distancing measures
appeared first on NME Music News, Reviews, Videos, Galleries,
Tickets and Blogs | NME.COM
.

Controversial rock band Great White played a gig in North Dakota
this week with no social distancing measures.
The band are known for their tragic 2003 gig in Rhode Island, at
which 100 people were killed after the band set off pyrotechnics at
a small club venue.
Read more:
What will 2020’s “pandemic-proof” music festival season look
like?
This week’s gig, held on Thursday night (July 9) in Dickinson,
North Dakota, was part of the ‘First On First’ concert series,
which markets itself on its lack of social distancing restrictions
in place in spite of the ongoing coronavirus pandemic.
“We do not have restrictions, believe it or not, we don’t
have any,” event co-ordinator April Getz told
The Dickinson Press.
“It’s one of those things where if people feel comfortable
coming down and mixing and mingling, that’s their personal
choice. We’re leaving it up to everybody that chooses to
attend.”
See footage from the Great White gig, which was attended by
hundreds of people and looked entirely like a ‘normal’ concert,
below.

Great White have since apologised for playing the show. In a
statement shared via their publicist with
Blabbermouth, the band said: “We understand that there are
some people who are upset that we performed this show, during this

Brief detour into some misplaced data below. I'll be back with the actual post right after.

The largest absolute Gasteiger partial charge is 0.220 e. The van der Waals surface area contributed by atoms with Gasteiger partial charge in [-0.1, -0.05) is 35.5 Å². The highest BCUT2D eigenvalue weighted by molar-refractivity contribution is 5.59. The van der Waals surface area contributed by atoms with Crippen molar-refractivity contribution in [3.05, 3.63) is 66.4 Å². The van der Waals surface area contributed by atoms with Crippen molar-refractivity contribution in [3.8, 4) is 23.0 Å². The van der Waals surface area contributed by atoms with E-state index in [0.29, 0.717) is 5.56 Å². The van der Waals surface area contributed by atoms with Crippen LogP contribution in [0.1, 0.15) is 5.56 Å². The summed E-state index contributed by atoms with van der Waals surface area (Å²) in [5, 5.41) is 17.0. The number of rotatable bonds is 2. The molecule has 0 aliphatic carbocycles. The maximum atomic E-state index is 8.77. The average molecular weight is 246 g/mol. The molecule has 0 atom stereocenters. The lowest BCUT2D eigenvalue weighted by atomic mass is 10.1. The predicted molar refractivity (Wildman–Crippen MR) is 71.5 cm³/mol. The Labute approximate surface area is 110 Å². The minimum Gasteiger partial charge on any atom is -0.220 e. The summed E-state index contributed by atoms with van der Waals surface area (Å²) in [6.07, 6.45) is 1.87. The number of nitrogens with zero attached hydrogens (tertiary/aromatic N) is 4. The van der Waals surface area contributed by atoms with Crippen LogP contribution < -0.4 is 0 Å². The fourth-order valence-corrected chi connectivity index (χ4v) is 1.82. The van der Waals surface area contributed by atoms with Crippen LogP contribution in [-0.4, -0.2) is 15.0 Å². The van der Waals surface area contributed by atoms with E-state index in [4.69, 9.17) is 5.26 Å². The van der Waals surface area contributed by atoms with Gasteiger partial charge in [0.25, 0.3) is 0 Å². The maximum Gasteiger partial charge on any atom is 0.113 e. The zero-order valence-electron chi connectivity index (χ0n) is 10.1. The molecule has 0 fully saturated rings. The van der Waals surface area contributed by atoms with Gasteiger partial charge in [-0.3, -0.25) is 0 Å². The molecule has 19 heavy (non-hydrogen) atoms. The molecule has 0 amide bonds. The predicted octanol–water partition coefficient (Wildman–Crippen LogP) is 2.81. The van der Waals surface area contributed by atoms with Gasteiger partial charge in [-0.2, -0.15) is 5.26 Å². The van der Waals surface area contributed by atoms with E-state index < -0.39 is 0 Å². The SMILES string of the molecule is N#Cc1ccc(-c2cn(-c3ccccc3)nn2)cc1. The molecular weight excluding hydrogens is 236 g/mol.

trying time. We assure you that we worked with the Promoter. North
Dakota’s government recommends masks be worn, however, we are not
in a position to enforce the laws.
“We have had the luxury of hindsight and we would like to
apologise to those who disagree with our decision to fulfil our
contractual agreement. The Promoter and staff were nothing but
professional and assured us of the safety precautions.
“Our intent was simply to perform our gig, outside, in a
welcoming, small town. We value the health and safety of each and
every one of our fans, as well as our American and global
community. We are far from perfect.”

A number of controversial gigs have been planned in the US
recently despite coronavirus cases continuing to rise in many
states.
Vanilla Ice scheduled a 4th July celebration in Austin, Texas,
though cancelled the gig less than 24 hours after its announcement
due to poor ticket sales.

A new Wisconsin festival, originally called Herd Immunity Fest, has
also been scheduled for next weekend (July 16-18). Taking place
across three days, the “mini-fest” will take place on an
outdoor stage at the Q&Z Expo Center, but there is nothing to
suggest that social distancing measures will take place.
The UK, meanwhile, recently
announced details of the country’s first socially distanced music
venue. The Virgin Money Unity Arena, which is set to open at
Newcastle Racecourse, will be mapped out with a series of
individual viewing areas, which are safely located at least two
metres apart from one another.
The post
Great White apologise after playing North Dakota gig with no social
distancing measures appeared first on NME Music News, Reviews, Videos, Galleries,
Tickets and Blogs | NME.COM.